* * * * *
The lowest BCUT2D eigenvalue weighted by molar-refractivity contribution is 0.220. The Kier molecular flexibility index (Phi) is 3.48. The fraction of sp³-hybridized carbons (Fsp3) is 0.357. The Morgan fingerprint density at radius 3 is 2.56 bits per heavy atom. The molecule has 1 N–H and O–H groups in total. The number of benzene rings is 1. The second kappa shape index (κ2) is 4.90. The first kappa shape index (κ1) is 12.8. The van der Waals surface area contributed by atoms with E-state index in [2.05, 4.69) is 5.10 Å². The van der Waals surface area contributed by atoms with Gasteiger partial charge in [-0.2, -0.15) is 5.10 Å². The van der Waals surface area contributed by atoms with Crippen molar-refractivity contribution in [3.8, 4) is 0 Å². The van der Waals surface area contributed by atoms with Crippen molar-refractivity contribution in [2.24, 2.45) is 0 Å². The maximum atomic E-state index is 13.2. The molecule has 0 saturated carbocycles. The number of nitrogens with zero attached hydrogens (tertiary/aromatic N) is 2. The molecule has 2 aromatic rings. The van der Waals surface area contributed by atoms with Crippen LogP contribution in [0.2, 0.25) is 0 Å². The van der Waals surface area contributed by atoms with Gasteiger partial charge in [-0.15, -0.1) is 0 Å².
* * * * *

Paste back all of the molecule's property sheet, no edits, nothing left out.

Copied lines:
The lowest BCUT2D eigenvalue weighted by molar-refractivity contribution is 0.220. The Kier molecular flexibility index (Phi) is 3.48. The fraction of sp³-hybridized carbons (Fsp3) is 0.357. The Morgan fingerprint density at radius 3 is 2.56 bits per heavy atom. The molecule has 1 N–H and O–H groups in total. The number of benzene rings is 1. The second kappa shape index (κ2) is 4.90. The first kappa shape index (κ1) is 12.8. The van der Waals surface area contributed by atoms with E-state index in [2.05, 4.69) is 5.10 Å². The van der Waals surface area contributed by atoms with Gasteiger partial charge in [-0.2, -0.15) is 5.10 Å². The van der Waals surface area contributed by atoms with Crippen molar-refractivity contribution in [3.8, 4) is 0 Å². The van der Waals surface area contributed by atoms with Crippen molar-refractivity contribution in [2.24, 2.45) is 0 Å². The maximum atomic E-state index is 13.2. The molecule has 0 saturated carbocycles. The number of nitrogens with zero attached hydrogens (tertiary/aromatic N) is 2. The molecule has 2 aromatic rings. The van der Waals surface area contributed by atoms with Crippen LogP contribution in [0.2, 0.25) is 0 Å². The van der Waals surface area contributed by atoms with Gasteiger partial charge in [-0.15, -0.1) is 0 Å².